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verbose
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Post by verbose » Thu Aug 28, 2008 10:19 am

I once had a dishwasher on the same 15A circuit as the microwave. It was an old house that originally had neither appliance, and only those two appliances were on that circuit. We had to be very careful not to run the microwave while the dishwasher was running, because it guaranteed a breaker trip.

And, I was kicking myself because it was our addition of a dishwasher that created this problem!! Not thinking I suppose... now I know better.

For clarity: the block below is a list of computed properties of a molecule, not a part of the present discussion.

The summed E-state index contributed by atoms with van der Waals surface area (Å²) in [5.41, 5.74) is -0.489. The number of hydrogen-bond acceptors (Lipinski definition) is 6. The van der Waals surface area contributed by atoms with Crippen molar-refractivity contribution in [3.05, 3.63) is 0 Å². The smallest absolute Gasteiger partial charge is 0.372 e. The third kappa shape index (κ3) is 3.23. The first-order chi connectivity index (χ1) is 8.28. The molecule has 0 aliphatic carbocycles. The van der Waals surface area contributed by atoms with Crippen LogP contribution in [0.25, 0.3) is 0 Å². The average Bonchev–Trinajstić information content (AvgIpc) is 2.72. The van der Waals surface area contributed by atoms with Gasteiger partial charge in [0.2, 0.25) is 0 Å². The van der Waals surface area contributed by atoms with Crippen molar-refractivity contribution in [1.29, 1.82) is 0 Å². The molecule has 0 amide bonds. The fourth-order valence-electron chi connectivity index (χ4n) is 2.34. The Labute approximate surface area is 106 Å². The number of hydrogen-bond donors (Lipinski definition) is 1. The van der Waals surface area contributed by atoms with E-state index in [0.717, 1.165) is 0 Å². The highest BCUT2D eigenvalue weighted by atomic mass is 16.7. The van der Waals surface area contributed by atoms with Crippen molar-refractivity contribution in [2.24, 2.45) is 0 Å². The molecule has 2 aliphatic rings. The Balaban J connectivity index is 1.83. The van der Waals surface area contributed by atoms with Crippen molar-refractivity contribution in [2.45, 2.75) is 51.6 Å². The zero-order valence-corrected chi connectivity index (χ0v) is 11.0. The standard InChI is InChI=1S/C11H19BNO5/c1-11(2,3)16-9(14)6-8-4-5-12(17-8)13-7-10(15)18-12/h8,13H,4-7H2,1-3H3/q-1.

boffalora
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Post by boffalora » Thu Aug 28, 2008 11:45 am

Right you are, verbose. A microwave oven is another story entirely. It can pull too much current to be on the same circuit as another major appliance.

A disposer, on the other hand, only is in danger of pulling too much current if it is jammed and the motor begins to overheat from not being able to spin freely. This is why disposers have their own overcurrent protection that will trip under such circumstances before the breaker does. See the RESET button on the bottom of the disposer case.

I'm surprised that the present code calls for a disposer/dishwasher circuit to be 20A rather than 15A. I wonder if they've done this in consideration of those new double-drawer dishwashers.